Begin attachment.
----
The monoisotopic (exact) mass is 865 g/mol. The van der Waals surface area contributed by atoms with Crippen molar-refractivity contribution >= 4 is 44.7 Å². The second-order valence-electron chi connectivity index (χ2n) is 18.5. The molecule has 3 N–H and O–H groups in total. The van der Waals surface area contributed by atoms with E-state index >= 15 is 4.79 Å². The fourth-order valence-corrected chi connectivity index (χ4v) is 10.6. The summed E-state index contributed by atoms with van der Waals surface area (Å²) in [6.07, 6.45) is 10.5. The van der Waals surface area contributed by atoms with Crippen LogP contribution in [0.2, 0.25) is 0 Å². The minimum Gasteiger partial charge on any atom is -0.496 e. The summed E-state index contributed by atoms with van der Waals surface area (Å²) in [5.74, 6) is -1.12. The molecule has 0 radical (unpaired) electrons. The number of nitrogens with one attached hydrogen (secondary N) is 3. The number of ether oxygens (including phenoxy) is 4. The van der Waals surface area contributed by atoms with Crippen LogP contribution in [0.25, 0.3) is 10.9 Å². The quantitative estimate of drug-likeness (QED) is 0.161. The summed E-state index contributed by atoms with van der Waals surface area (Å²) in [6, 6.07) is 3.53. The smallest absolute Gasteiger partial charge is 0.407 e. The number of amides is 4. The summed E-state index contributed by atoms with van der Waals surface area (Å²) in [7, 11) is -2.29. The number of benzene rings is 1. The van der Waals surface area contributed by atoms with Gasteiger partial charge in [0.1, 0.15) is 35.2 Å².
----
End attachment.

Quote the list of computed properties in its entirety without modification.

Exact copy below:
The monoisotopic (exact) mass is 865 g/mol. The van der Waals surface area contributed by atoms with Crippen molar-refractivity contribution >= 4 is 44.7 Å². The second-order valence-electron chi connectivity index (χ2n) is 18.5. The molecule has 3 N–H and O–H groups in total. The van der Waals surface area contributed by atoms with E-state index >= 15 is 4.79 Å². The fourth-order valence-corrected chi connectivity index (χ4v) is 10.6. The summed E-state index contributed by atoms with van der Waals surface area (Å²) in [6.07, 6.45) is 10.5. The van der Waals surface area contributed by atoms with Crippen LogP contribution in [0.2, 0.25) is 0 Å². The minimum Gasteiger partial charge on any atom is -0.496 e. The summed E-state index contributed by atoms with van der Waals surface area (Å²) in [5.74, 6) is -1.12. The molecule has 0 radical (unpaired) electrons. The number of nitrogens with one attached hydrogen (secondary N) is 3. The number of ether oxygens (including phenoxy) is 4. The van der Waals surface area contributed by atoms with Crippen LogP contribution in [0.25, 0.3) is 10.9 Å². The quantitative estimate of drug-likeness (QED) is 0.161. The summed E-state index contributed by atoms with van der Waals surface area (Å²) in [6, 6.07) is 3.53. The smallest absolute Gasteiger partial charge is 0.407 e. The number of amides is 4. The summed E-state index contributed by atoms with van der Waals surface area (Å²) in [7, 11) is -2.29. The number of benzene rings is 1. The van der Waals surface area contributed by atoms with Gasteiger partial charge in [0.1, 0.15) is 35.2 Å².